Loading..
  • English
    • English (English)
    • Arabic (العربية)
    • French (Français)
    • German (Deutsche)
    • Italian (Italiano)
    • Japanese (日本語)
    • Korean (한국어)
    • Portuguese (Português)
    • Russian (Pусский)
    • Simplified Chinese (简体中文)
    • Traditional Chinese (繁體中文)
    • Spanish (Español)
    • Türkçe (Türkçe)
Student Information

ENGLISH LANGUAGE TIPS

Preparing to take a Cambridge exam or exam course?

One of the teachers at St Giles Brighton, Diane Dowejko,  shares her  tips for students who are thinking about taking, or are currently taking, an exam course for FCE or CAE:

Reading and listening:

  • Expose yourself to as much ‘natural’ English as possible. This includes reading newspapers, books or magazines in English, watching TV and films.
  • Make notes of any new words, or groups of words you want to remember.
  • And synonyms (words or phrases with similar meanings), for example:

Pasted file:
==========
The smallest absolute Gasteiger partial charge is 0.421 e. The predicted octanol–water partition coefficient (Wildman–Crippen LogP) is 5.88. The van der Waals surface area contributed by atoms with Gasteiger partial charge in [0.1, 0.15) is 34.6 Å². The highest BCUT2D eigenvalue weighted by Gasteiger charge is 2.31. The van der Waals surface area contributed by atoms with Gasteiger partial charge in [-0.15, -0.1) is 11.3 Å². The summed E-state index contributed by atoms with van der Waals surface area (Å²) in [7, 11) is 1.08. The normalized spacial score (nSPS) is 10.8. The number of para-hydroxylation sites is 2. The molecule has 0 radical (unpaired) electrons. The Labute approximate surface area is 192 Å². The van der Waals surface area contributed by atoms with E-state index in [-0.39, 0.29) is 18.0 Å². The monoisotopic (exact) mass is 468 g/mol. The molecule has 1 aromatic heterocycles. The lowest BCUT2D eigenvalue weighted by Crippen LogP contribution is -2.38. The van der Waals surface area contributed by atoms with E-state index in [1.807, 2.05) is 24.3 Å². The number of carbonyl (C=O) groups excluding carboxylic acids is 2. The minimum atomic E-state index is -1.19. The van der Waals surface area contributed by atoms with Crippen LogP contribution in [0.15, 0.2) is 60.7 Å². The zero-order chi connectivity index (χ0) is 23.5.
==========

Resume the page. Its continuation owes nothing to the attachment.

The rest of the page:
- ‘It isn’t very expensive’ is similar to ‘It is very reasonably priced’.

Doing this will really help you with the listening part of the exam.

Vocabulary:

Try to find collocations, or ‘patterns of English’, for example:

  • when you learn a new word, e.g. progress (noun), learn which verb we use with it. In this case we ‘to make progress’.
  • other examples are words that use prepositions, e.g. interested in
  • sometimes they can be even longer, e.g. ‘He was found guilty of murder

Find out about word families, for example:

  • create (verb) creation (noun) creative (adj.)

Speaking:

It’s useful to become familiar with common functional expressions for discussions, for example:

  • giving your opinion – ‘As far as I’m concerned,...
  • agreeing with someone – ‘That’s an excellent point!
  • disagreeing with someone – ‘I’m afraid I can’t agree.
  • asking for someone’s opinion – ‘How do you feel about that?

Writing:

  • Try to become familiar with different kinds of writing: letters, essays, reports, reviews and magazine articles (reading will also help with this).
  • In English we change the way we write depending on who we are writing to. Try to find examples of formal and informal

e.g.    Formal: Thank you for your e-mail regarding the job vacancy.

Informal: It’s so good to hear from you!

Useful website:

Floe-Joe (http://www.flo-joe.co.uk/) is a very helpful website which explains the exams in more detail and has lots of practice activities

Find out more about learning English in the UK by studying at St Giles Brighton.